George Washington Papers
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From George Washington to John Hancock, 29 July 1776

To John Hancock

New York July the 29. 1776


Your favor of the 24th I received on Saturday Evening, and agreable to your request shall expunge the preamble to the Resolution Subjecting the property of Subjects to the British Crown to forfeiture and confiscation.1

Our Stock of Musquet powder is entirely made up in Cartridges, I therefore request that Congress will Order Four or five Tons more of that sort to be immediately forwarded It being not only necessary that we should have more for that purpose but also some stock to remain in Barrells.2

Yesterday Evening Hutchinson & Sergeants Regiments from Boston arrived, also Two Row Gallies from Rhode Island. I am fearfull the Troops have not got entirely clear of the small pox. I shall use every possible precaution to prevent the Infection spreading and for that purpose have Ordered them to an Encampment separate and detached from the rest.3

By Saturdays report from Long Island Camp, Five Ships, a Brigg & five Schooners had got into the Hook,4 By Yesterdays two Ships more and a Sloop were standing in, what they are I have not been able to learn.

I have transmitted a General return herewith, by which Congress will perceive the whole of our Force at the time It was made.5

I have Inclosed you an Account of Sundry Prizes which was transmitted to several Gentn here by Saturdays post6—the Two last prizes I did not see mentioned in the Letters shewn me, and I fear the report of the 2d provision Vessell is premature—I was also this Minute informed that Captn Biddle had taken a Ship with Sugars for Britain & in bringing her in, unfortunately lost her on Fishers Island.7 I have the honor to be with the greatest esteem Sir Yr Most Obedt Servt

Go: Washington

LS, in Robert Hanson Harrison’s writing, DNA:PCC, item 152; LB, DLC:GW; copy, DNA:PCC, item 169; Varick transcript, DLC:GW. Congress read this letter on 30 July and referred it to the Board of War (JCC description begins Worthington Chauncey Ford et al., eds. Journals of the Continental Congress, 1774-1789. 34 vols. Washington, D.C., 1904–37. description ends , 5:621).

1GW is referring here to Hancock’s letter to him of 26 July. Hancock’s letter to GW of 24 July arrived at GW’s headquarters on the morning of 26 July, and GW acknowledged receiving it in his letter to Hancock of 27 July. The previous Saturday was 27 July.

2On the recommendation of the Board of War, Congress resolved on 31 July that “five tons of musquet powder be sent immediately to General Washington at New York” (JCC description begins Worthington Chauncey Ford et al., eds. Journals of the Continental Congress, 1774-1789. 34 vols. Washington, D.C., 1904–37. description ends , 5:623; see also the Continental Congress Secret Committee to GW, 1 Aug.).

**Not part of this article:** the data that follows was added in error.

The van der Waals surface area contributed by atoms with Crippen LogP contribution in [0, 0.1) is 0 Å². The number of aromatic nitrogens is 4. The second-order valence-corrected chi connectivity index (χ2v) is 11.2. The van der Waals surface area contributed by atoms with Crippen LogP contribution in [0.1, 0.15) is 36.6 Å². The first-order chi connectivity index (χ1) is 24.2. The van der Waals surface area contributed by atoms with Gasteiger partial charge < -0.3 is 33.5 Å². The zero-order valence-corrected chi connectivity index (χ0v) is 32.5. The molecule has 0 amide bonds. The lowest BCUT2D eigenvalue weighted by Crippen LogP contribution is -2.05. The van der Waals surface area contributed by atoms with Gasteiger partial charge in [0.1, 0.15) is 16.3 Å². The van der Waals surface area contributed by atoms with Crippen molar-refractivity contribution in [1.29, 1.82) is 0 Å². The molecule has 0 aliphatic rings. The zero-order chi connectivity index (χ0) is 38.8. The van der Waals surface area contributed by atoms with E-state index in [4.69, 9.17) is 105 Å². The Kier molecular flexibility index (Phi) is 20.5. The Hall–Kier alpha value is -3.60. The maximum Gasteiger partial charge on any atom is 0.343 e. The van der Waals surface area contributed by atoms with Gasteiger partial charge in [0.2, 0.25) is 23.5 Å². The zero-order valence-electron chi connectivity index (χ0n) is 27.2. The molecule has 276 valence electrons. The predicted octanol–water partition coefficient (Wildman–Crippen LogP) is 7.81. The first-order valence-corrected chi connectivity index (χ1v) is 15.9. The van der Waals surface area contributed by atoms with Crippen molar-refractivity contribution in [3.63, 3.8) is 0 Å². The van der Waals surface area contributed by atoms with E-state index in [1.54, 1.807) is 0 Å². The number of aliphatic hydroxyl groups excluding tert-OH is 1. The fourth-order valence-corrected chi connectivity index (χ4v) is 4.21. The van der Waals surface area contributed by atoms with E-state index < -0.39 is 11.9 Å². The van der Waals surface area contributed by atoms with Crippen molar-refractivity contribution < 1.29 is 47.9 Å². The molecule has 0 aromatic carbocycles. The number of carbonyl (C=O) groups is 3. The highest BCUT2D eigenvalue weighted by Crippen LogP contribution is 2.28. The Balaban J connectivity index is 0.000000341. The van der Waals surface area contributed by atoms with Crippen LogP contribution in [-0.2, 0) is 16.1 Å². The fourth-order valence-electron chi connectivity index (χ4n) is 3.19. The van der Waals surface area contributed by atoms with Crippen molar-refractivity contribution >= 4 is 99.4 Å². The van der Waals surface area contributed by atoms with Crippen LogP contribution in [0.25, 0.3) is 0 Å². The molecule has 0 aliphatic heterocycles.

3The smallpox hospital was on Montresor’s Island in Harlem River (see General Orders, 14, 19 April and 8 May).

5GW apparently enclosed the “Return of the Army in the service of the United Colonies, in and near the City of New York, commanded by His Excellency George Washington, Esqr., General and Commander in Chief,” 27 July, which is in DNA: RG 93, Revolutionary War Rolls, 1775–83 (see also Force, American Archives description begins Peter Force, ed. American Archives. 9 vols. Washington, D.C., 1837–53. description ends , 5th ser., 1:639–40). It shows a total of 15,215 rank and file, of whom 9,516 were present and fit for duty. In addition, there were 1,374 noncommissioned officers, 153 staff officers, and 955 commissioned officers. An attached return for Knox’s artillery regiment reports its total strength as 588 officers and men.

6This enclosure has not been identified.

7The Continental brig Andrew Doria, commanded by Nicholas Biddle, on 11 July captured the ship Nathaniel and Elizabeth, bound to London from Jamaica with a cargo that included about two hundred hogsheads of sugar and ninety-five hogsheads of rum. Biddle ordered the prize crew that he put aboard the Nathaniel and Elizabeth to sail for the nearest safe port, but on 26 July the vessel was chased onto a reef near Fishers Island by the British warship Cerberus. In a letter to Hancock of 31 July, Nathaniel Shaw, Jr., writes: “Imediately a number of arm’d men from Stonington went on board [the stranded ship] & as they say prevented the man of Warr from Destroying her, the next day Capt [Elisha] Hinman in the Cabot went to their assistance & has saved & brot to this Port [New London] 90 hhd Rum & about 7 hhd Sugar the Remainder of her Cargo is lost” (Clark and Morgan, Naval Documents description begins William Bell Clark et al., eds. Naval Documents of the American Revolution. 12 vols. to date. Washington, D.C., 1964–. description ends , 5:1304; see also Shaw to GW, 1 Aug.).

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